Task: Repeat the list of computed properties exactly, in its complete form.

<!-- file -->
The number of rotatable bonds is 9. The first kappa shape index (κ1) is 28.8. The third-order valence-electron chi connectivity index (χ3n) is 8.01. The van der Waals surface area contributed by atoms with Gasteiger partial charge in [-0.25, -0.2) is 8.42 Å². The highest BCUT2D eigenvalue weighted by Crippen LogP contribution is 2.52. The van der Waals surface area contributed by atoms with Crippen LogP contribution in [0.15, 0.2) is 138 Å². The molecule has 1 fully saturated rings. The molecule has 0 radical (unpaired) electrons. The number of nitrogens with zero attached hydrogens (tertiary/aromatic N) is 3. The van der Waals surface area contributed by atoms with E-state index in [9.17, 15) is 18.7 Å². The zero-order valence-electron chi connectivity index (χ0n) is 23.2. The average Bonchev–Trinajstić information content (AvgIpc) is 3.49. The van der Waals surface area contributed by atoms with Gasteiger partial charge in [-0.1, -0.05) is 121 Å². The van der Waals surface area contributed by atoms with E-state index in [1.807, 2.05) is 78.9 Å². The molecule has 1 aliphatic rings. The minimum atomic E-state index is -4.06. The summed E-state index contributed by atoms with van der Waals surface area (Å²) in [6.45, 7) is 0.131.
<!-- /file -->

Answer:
The number of rotatable bonds is 9. The first kappa shape index (κ1) is 28.8. The third-order valence-electron chi connectivity index (χ3n) is 8.01. The van der Waals surface area contributed by atoms with Gasteiger partial charge in [-0.25, -0.2) is 8.42 Å². The highest BCUT2D eigenvalue weighted by Crippen LogP contribution is 2.52. The van der Waals surface area contributed by atoms with Crippen LogP contribution in [0.15, 0.2) is 138 Å². The molecule has 1 fully saturated rings. The molecule has 0 radical (unpaired) electrons. The number of nitrogens with zero attached hydrogens (tertiary/aromatic N) is 3. The van der Waals surface area contributed by atoms with E-state index in [9.17, 15) is 18.7 Å². The zero-order valence-electron chi connectivity index (χ0n) is 23.2. The average Bonchev–Trinajstić information content (AvgIpc) is 3.49. The van der Waals surface area contributed by atoms with Gasteiger partial charge in [-0.1, -0.05) is 121 Å². The van der Waals surface area contributed by atoms with E-state index in [1.807, 2.05) is 78.9 Å². The molecule has 1 aliphatic rings. The minimum atomic E-state index is -4.06. The summed E-state index contributed by atoms with van der Waals surface area (Å²) in [6.45, 7) is 0.131.